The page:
Work in Sports
'Just happy that I can walk'
Brashear remembers little of attack by McSorley
Posted: Tuesday February 29, 2000 12:27 PM
VANCOUVER, British Columbia (AP) -- One week later, Donald Brashear remembers nothing of the brutal stick attack and does not understand why it happened.
"I never thought I'd see a player acting like that toward another player," the Vancouver Canucks forward said Monday of the stick-swinging hit to the head by Marty McSorley. "I wonder what was going through his mind to do a thing like that, but it happened."
Brashear's head smashed against the ice, leaving him unconscious. His body twitched and blood streamed from his nose. He said he remembers waking up, but isn't sure where.
He was diagnosed with the most serious kind of concussion and has headaches every day. He cannot exercise for at least two weeks, and his status will be reviewed then.
Brashear, wearing a blue baseball cap, switched between English and French at a news conference, his first since the Feb. 21 game. He thanked hospital personnel and hockey fans for their support.
Asked whether he recalled taunting the Boston bench before he was struck, Brashear said: "There's not much I remember. But I remember that was a game that I had to play hard, where I was just doing my job. I remember we got into a fight right off the start. Those are all things that I have to do during a game."
Brashear was in the midst of his best season. He defended his behavior on the ice, calling fighting and taunting part of the game.
"In a game you try to make people lose their focus by any different way," he said. "Certainly not be hitting someone in the head with your stick."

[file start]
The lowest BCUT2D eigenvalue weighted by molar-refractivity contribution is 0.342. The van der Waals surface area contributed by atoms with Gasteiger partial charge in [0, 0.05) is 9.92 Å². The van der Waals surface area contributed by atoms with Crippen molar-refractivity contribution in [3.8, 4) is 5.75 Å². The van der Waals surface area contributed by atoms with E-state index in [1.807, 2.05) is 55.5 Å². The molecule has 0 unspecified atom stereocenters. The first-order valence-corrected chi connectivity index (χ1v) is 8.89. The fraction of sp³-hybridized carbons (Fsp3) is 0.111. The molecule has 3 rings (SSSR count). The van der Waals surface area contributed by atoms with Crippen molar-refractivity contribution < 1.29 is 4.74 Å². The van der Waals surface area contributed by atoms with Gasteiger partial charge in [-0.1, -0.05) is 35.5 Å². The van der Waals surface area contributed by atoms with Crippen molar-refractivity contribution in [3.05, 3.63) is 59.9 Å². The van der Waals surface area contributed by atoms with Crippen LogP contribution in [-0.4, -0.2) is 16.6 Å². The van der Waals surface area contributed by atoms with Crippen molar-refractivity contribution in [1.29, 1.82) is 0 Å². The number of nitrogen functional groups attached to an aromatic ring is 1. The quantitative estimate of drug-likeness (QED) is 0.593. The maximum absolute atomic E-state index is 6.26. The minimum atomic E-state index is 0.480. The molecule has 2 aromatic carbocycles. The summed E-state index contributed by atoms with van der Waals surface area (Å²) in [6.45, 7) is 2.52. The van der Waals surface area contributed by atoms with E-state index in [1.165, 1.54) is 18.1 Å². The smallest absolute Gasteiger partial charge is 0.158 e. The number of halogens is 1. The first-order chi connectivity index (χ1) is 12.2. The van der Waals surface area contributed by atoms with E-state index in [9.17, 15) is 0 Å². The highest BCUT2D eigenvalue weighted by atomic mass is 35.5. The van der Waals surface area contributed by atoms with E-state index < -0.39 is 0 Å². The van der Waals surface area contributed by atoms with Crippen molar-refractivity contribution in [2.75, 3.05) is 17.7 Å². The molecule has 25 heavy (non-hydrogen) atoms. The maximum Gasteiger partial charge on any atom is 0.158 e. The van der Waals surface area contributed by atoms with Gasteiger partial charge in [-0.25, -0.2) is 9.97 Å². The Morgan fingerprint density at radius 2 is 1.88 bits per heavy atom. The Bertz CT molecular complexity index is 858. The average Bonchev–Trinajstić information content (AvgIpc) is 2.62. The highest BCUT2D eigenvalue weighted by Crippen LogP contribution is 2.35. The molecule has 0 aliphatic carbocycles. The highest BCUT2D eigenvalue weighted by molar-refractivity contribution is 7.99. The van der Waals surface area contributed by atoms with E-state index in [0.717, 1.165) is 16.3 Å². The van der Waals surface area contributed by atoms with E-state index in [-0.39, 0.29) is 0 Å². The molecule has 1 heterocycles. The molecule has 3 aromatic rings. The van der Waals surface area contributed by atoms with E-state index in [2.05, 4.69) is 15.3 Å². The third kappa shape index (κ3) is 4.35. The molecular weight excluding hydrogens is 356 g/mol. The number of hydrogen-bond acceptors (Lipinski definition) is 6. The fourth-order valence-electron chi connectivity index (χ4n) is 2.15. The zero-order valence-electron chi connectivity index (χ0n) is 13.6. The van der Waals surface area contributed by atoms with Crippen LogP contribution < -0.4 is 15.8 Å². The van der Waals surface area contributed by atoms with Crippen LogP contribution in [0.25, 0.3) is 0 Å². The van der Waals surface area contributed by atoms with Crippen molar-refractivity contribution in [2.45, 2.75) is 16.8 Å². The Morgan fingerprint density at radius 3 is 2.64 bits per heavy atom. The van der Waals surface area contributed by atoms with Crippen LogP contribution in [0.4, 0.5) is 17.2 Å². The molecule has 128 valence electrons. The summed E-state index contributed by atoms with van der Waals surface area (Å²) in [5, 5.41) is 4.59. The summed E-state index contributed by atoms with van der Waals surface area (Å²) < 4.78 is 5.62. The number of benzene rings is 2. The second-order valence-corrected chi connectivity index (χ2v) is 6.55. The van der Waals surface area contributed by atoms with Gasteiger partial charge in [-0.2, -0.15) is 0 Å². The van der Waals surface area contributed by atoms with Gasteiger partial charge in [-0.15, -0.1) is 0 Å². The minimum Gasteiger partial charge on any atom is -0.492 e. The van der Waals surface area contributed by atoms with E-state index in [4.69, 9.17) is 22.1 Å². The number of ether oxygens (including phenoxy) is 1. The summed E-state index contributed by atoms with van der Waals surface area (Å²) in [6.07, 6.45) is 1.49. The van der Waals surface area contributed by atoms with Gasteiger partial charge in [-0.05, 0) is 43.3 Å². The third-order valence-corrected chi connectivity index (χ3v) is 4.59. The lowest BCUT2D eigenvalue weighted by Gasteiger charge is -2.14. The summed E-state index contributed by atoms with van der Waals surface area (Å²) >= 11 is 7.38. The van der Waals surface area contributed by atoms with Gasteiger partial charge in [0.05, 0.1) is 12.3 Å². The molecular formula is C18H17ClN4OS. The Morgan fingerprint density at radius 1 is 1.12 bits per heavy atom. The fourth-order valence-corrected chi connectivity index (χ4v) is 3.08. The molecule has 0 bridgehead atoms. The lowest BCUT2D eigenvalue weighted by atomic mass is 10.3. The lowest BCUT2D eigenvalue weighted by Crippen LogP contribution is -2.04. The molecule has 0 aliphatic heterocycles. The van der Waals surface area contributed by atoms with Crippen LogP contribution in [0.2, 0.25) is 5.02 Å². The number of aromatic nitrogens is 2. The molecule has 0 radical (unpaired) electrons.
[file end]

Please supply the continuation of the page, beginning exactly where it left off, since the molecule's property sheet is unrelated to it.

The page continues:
McSorley has apologized profusely. The Boston defenseman was suspended for the rest of the regular season (23 games) and the playoffs. He must meet with commissioner Gary Bettman before he is reinstated.
Brashear takes consolation in still being able to function and think about a return to hockey.
"I'm just happy that I can walk right now and be on my feet and see my 4-month-old son, and keep living," he said. "But I'm not going to feel as good as when I'm going to be able to put my skates back on, give a hit or take a hit or get into a fight for my teammates. I'm not going to change the way I play the game in any way."
Brashear said McSorley telephoned him but he wasn't there to take the call.
"I don't think I would have talked to him," he said.
While conceding most NHL players wear their helmets with the straps loosened, Brashear insisted he was wearing his helmet properly. He said the way he was moving and the way he fell after being struck accounted for his helmet coming off.
"So I was still protected by my helmet when I fell," he said.
Brashear had little to say about the investigation by police, who are considering assault charges.
"I'm not really concerned with that," he said. "That's not something I care about, that I think about every day. What I think about the most is getting healthy and getting back in my skates."